While this reasoning seems to make sense, it is difficult to believe that such a prominent member of the House of Isla would be so completely ignored in all the surviving genealogical records of the Clan. The only Donald who appears in these genealogical records, at that period, is the son of Angus Mor’s brother Alexander, the reputed progenitor of the MacAlisters of Kintyre and it would seem natural for him to have named his eldest son Alexander. It seems to the present writer probable that the same Donald is the subject of all the foregoing entries and that his son Alexander was the recipient of the islands of Mull and Tiree and other lands not stipulated in one the lost charters of King Robert I’s reign and also that he was the Alexander MacDonald, “king, or lord of Argyll,” mentioned in the Irish Annals as having been killed with Edward Bruce (King of Ireland and brother of King Robert I of Scots) at the Battle of Dundalk, in Ireland, on 14th October, 1318.

Donald of Isla, whoever he was, seems likely to have succeeded Alexander of Isla as Chief of Clan Donald on the death of the latter in 1299, either by tanistry or because he was appointed by Edward I to succeed Alexander as the English Icing’s representative in the West Highlands. When Robert Bruce made his bid for the Scottish throne in 1306 and the Comyns and MacDougalls transferred their allegiance to the English cause, it would have been a natural political move for the MacDonalds to switch their support from Edward to Bruce in order to protect themselves from their enemies. Donald as well as Angus Og may therefore have sheltered Bruce in 1306 but by the time Barbour wrote The Bruce, Donald, having again gone over to the English and been forfeited, had been forgotten.

The next problem to be dealt with is that of three undated letters written, according to Joseph Bain, by the same scribe, on behalf of Hugh Bisset, Angus (Og) of Isla and John MacSween to “King Edward” clearly expressing their support for that monarch, first published in 1870 by Joseph Stevenson, who allotted them the date “1301 Oct?” which until recently, have been accepted without question as evidence that these three magnates were supporters of Edward I in 1301 and that sometime after that time but certainly by 1306, on the evidence of John Barbour, Angus Og changed sides and offered Bruce protection when his fortunes were at their lowest ebb. A recent writer (Andrew MacEwen) however, has endeavoured to show, most convincingly, that these letters were, in fact, written in 1310, to Edward II, not Edward I, who died at Burgh on Sand in 1306. If this assertion is correct, it could perhaps account for the fact that Angus Og did not attend Robert Bruce’s Parliament in 1309 and would also throw into question the accuracy of Barbour’s story regarding the position of Angus Og in 1306. One assumes that Barbour is correct in stating that Angus Og did lead the West Highland contingent at the Battle of Bannockburn on 24th June, 1314 when Bruce is supposed to have addressed him with the words “My hope is constant in thee” which certainly implies that the Chief of Clan Donald had already rendered valuable service to his sovereign and the fact that Angus Og benefitted to such a degree by the enormous grants of land bestowed upon him by the grateful monarch seem to prove this beyond doubt.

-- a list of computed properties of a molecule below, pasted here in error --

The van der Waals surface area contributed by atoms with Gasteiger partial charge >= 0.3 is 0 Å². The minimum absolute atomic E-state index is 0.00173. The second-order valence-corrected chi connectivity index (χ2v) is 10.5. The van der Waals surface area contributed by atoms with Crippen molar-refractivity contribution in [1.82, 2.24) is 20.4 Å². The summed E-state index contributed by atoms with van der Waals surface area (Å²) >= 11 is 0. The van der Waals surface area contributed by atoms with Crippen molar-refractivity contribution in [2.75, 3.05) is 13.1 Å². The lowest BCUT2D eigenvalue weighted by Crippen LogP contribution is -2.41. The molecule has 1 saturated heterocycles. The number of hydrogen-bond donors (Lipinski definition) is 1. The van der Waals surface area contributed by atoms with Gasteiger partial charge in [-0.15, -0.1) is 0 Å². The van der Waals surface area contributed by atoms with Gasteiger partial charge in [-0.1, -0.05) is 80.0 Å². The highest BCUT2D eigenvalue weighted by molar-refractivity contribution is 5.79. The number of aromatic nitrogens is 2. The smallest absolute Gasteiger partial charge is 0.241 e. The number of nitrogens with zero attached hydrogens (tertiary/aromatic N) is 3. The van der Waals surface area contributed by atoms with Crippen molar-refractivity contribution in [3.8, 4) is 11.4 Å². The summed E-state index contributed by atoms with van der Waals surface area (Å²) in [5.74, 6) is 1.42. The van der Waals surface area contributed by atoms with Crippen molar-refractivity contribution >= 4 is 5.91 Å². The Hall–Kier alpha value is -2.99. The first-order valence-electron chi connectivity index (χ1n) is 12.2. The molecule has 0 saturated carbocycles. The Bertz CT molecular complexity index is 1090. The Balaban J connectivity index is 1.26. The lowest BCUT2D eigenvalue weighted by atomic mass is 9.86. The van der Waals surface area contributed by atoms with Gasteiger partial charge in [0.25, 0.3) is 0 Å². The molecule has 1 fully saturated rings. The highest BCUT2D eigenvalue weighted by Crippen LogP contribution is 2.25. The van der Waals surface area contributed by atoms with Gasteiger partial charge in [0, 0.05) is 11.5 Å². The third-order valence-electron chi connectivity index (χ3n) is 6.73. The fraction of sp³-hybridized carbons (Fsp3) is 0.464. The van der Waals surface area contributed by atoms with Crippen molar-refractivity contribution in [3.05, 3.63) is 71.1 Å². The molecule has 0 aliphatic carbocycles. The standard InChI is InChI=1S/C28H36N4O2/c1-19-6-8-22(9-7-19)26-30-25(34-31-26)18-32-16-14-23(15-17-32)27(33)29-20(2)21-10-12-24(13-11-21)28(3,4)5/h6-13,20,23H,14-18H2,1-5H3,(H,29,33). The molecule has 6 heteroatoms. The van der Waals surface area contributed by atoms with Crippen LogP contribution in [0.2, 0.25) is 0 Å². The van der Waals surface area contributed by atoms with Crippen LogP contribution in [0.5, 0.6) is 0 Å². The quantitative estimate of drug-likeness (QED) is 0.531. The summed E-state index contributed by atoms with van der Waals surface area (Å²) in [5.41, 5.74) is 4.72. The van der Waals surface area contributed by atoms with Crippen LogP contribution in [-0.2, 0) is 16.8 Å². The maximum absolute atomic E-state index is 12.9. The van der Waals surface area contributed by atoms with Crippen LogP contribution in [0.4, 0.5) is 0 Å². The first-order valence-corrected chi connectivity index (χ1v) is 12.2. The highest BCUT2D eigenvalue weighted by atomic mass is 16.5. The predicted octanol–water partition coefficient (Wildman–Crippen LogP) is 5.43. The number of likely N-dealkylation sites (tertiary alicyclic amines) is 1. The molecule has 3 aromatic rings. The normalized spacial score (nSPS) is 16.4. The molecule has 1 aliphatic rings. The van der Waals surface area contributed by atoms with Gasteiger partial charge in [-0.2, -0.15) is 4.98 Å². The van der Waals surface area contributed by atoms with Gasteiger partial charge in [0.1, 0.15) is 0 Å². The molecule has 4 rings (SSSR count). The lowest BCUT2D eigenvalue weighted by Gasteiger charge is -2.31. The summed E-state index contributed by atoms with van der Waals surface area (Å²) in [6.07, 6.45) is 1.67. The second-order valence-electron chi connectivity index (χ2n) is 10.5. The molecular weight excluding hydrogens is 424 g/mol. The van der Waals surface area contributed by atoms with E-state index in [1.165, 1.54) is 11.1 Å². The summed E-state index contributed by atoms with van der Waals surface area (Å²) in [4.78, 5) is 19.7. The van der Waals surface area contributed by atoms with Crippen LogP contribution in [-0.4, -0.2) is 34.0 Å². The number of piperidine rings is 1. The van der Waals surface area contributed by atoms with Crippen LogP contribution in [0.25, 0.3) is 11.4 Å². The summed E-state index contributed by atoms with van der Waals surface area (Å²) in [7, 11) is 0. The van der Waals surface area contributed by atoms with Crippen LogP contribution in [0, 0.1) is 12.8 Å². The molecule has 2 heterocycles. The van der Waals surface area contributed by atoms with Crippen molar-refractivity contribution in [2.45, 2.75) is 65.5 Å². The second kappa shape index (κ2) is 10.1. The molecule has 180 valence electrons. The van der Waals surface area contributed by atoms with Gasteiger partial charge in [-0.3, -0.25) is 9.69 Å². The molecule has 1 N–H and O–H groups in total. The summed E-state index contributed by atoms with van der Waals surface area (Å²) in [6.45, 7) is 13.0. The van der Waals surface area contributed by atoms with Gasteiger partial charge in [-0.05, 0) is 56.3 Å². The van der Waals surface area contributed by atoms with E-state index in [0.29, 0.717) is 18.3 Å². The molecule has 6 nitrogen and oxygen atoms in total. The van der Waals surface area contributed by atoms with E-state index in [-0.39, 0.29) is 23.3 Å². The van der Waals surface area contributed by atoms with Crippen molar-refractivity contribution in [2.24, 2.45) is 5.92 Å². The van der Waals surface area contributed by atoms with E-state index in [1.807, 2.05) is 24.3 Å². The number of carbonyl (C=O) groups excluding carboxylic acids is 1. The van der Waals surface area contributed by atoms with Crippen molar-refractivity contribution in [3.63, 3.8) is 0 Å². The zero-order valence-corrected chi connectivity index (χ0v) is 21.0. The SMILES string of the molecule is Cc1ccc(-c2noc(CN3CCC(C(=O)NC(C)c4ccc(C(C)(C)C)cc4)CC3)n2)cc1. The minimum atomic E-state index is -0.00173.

The present writer has dealt at length with the foregoing problems in his forthcoming history of the MacDonalds of Clanranald.


The annals of Ulster, vol. II, ed. and trans, by B. McCarthy (1893).
The Bruce, Book III, by John Barbour, ed. by W.M. Mackenzie (1909).
Calendar of Documents Relating to Scotland, vol. IV, ed. by the Rev. Joseph Bain (1884).
Calendars of Ancient Charters, by Sir Joseph Ayloffe (1774).
The Clan Donald, vol. I, by the Revs. A. & A. MacDonald (1896).
Documents Illustrative of the History of Scotland, vol II, ed. by the Rev. Joseph Stevenson (1870)
The English Fleet in 1301, by Andrew B.W. MacEwen, in The Society of West Highland and Island Historical Research – Notes and Queries, no. XXIV (Aug., 1984).
The Knock MS. – History of the MacDonalds attributed to Hugh MacDonald, Gaelic MS CVII – Ref. ADV 73.1.12, in National Library of Scotland.
Melrose Liber, II, ed. by Cosmo Innes (1837).
Robert Bruce, by Professor G.W.S. Barrow (3rd ed. 1988).
Rotuli Scotiae, vol. I, ed. by D. MacPherson (1814).
The Scottish War of Independence, by Professor E.M. Barron, 2nd ed. (1934).